CATHOLIC NEWS OF THE WEEK . Sunday, 1 September 2019

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Cardinal speaks on experience in China of the gift of and need for Divine Mercy

Give praise to the Lord for
He is good, His mercy is forever.
O Lord, Our God

How great is your name in all the earth. Your magnificence rises above the heavens. What is man that you take care of him? You have crowned him with glory and honour.

In this valley of tears we are all exiles, children of Eve; but some people, some nations, seem to have a bigger portion of suffering and tribulation than others.

The Jewish people seem to live under a constant curse. Your noble Polish nation bore a heavy cross under the oppression of Nazism and Marxism. My beloved Chinese people lived for centuries under emperors who claimed the right of life and death over their people.

Then the Republic came (in 1911). But internal power struggles, corruption and imperialistic attacks from outside gave no respite to our people. As a child and a boy in Shanghai, I experienced hunger and humiliation under the Japanese occupation.

Since 1949, our people have been mourning under the yoke of a communist regime. (According to Marx, after the victory of the communist revolution, there should have been a temporary dictatorship of the proletariat, but how long does this temporariness of dictatorship have to last and how much can the present leadership be considered to be a proletariat?)

Mercy, misericordia, is a heart (cor) faced with miseria (misery). 

God, the Creator, the Father, cares for his creatures, his children. To his suffering sons in China, he sent many missionaries (not a few of Polish nationality, among whom I remember the Salesians, Father Wieczorek, Father Mielczarek, Father Szeliga and Brother Prokopowicz).

They were the messengers of his Divine Mercy, to tell the suffering Chinese people, “Blessed are those in sorrow” and true consolation and salvation comes through the Cross and the Resurrection.

Yes, the gift of faith is the most precious gift from Divine Mercy. The Chinese people, already prepared by their Confucian culture, received the gospel message with joy and the seed bore abundant fruit: baptisms, vocations and even martyrdom.

Among the immense army of heroic witnesses to the faith, Pope John Paul II canonised 120 of them on this very first day of October of the Jubilee Year 2000, 120 heroes, comprised of bishops, priests, religious of consecrated life, lay faithful old and young, men and women: a bouquet of colourful and fragrant flowers.

I have spoken of mainland China. Actually, I came directly from Hong Kong, a tiny island with a little bigger piece of peninsula, at the extreme south-east point of China.

The Divine Mercy allowed Hong Kong to come under the  colonial administration of the British and enjoy peace and freedom, while in China, the Marxist regime went from one extreme to the other with cruel campaigns and purges, foolish policies causing years of famine and, on top of that, the Cultural Revolution: 10 years of unchecked violence, when all religions were simply made to disappear.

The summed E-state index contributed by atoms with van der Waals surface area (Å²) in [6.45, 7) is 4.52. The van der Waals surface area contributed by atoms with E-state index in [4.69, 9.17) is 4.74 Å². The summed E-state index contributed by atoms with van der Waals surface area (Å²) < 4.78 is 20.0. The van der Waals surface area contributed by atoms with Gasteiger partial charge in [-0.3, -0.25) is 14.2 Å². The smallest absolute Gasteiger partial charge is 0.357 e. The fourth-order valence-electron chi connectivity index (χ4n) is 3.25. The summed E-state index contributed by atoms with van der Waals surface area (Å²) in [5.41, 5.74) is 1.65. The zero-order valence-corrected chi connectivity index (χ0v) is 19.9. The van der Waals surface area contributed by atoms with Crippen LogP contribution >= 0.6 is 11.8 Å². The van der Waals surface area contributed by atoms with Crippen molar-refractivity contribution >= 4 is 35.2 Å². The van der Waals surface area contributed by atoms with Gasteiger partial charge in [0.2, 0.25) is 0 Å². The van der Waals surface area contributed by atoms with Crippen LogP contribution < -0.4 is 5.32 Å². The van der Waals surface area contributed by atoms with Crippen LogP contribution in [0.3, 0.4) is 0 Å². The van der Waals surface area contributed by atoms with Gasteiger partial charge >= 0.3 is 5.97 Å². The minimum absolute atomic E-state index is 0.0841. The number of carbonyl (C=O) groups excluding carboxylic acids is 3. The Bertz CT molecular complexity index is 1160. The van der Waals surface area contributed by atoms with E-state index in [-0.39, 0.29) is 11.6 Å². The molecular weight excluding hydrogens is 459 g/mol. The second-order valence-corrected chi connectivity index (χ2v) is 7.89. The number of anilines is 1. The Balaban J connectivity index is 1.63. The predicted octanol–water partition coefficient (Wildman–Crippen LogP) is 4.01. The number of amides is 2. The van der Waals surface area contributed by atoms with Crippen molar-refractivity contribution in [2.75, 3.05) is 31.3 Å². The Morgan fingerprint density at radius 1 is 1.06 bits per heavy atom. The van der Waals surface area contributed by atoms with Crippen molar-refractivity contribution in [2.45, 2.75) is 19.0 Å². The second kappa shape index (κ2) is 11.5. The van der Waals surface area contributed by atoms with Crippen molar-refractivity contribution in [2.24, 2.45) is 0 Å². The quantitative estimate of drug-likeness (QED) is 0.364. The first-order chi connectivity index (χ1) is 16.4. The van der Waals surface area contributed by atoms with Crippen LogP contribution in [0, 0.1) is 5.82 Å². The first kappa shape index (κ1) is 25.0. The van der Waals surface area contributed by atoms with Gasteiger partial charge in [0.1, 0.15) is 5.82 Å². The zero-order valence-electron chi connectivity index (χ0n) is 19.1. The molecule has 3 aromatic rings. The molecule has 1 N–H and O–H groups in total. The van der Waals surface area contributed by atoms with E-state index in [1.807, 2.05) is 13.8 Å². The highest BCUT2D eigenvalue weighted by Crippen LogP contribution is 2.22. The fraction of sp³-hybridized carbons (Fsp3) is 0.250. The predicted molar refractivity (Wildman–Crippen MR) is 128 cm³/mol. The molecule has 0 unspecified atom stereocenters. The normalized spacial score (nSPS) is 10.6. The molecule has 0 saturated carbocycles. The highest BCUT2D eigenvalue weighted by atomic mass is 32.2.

Many missionaries expelled from China at the beginning of the communist regime stayed in Hong Kong and took care of the refugees from China. They assisted the poor people in their material and spiritual needs. They provided for education and medical care, when the government was not yet in a position to cope with the situation.

Catholics are still a small minority today, we are 350,000 among a population of seven million, but we have been the special object of Divine Mercy and we have made ourselves instruments of Divine Mercy.

We have a very active life in our parishes, we have many religious congregations helping the diocesan clergy, we have few local vocations, but many lay people come to our seminary to learn theology. Every year we have more than 3,000 adult baptisms.

In society, people admire our works of mercy and our concern for the defence of human dignity and social justice.

In the middle of the year 1989, a tragedy unfolded in Beijing—Tiananmen Square: a peaceful movement of students and workers, demanding democracy and clean government was crushed by the army. The bloodshed seems to have helped other nations free themselves from communism, but not China, though China thereafter did continue its new policy of economic openness.

All of a sudden, with the Tiananmen tragedy, we in Hong Kong were made aware of our dormant Chinese identity, also because the time was approaching when Hong Kong would revert to Chinese sovereignty.

On 1 July 1997, Hong Kong again became an integral part of the nation. To alleviate the fears of Hong Kong people, Chinese leaders invented the very clever concept of one country, two systems, promising that Hong Kong would enjoy a high degree of autonomy and that things would not change for 50 years.

Assessing the post-1989 and post-1997 years, we have again to be grateful to the Divine Mercy.